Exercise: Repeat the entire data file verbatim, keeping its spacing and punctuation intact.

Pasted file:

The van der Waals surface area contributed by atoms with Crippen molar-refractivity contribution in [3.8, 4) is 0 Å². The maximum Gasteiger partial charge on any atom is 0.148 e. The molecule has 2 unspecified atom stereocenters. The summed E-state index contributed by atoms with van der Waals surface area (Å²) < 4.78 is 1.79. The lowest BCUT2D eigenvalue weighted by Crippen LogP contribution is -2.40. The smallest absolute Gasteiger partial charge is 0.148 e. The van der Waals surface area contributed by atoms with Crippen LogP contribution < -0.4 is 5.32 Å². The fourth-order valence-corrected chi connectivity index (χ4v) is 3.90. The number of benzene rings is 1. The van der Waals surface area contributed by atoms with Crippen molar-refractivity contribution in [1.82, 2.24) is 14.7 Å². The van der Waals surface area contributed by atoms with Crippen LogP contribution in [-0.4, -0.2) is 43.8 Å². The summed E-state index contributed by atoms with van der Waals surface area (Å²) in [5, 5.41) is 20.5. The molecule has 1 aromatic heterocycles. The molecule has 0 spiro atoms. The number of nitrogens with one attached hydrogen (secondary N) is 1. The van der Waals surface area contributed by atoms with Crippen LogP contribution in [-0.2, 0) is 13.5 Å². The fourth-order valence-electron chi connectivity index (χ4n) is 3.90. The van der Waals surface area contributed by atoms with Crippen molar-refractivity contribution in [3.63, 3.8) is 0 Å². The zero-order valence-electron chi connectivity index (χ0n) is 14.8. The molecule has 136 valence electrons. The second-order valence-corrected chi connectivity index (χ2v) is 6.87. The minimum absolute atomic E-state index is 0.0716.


The van der Waals surface area contributed by atoms with Crippen molar-refractivity contribution in [3.8, 4) is 0 Å². The maximum Gasteiger partial charge on any atom is 0.148 e. The molecule has 2 unspecified atom stereocenters. The summed E-state index contributed by atoms with van der Waals surface area (Å²) < 4.78 is 1.79. The lowest BCUT2D eigenvalue weighted by Crippen LogP contribution is -2.40. The smallest absolute Gasteiger partial charge is 0.148 e. The van der Waals surface area contributed by atoms with Crippen LogP contribution < -0.4 is 5.32 Å². The fourth-order valence-corrected chi connectivity index (χ4v) is 3.90. The number of benzene rings is 1. The van der Waals surface area contributed by atoms with Crippen molar-refractivity contribution in [1.82, 2.24) is 14.7 Å². The van der Waals surface area contributed by atoms with Crippen LogP contribution in [-0.4, -0.2) is 43.8 Å². The summed E-state index contributed by atoms with van der Waals surface area (Å²) in [5, 5.41) is 20.5. The molecule has 1 aromatic heterocycles. The molecule has 0 spiro atoms. The number of nitrogens with one attached hydrogen (secondary N) is 1. The van der Waals surface area contributed by atoms with Crippen LogP contribution in [-0.2, 0) is 13.5 Å². The fourth-order valence-electron chi connectivity index (χ4n) is 3.90. The van der Waals surface area contributed by atoms with Crippen molar-refractivity contribution in [3.63, 3.8) is 0 Å². The zero-order valence-electron chi connectivity index (χ0n) is 14.8. The molecule has 136 valence electrons. The second-order valence-corrected chi connectivity index (χ2v) is 6.87. The minimum absolute atomic E-state index is 0.0716.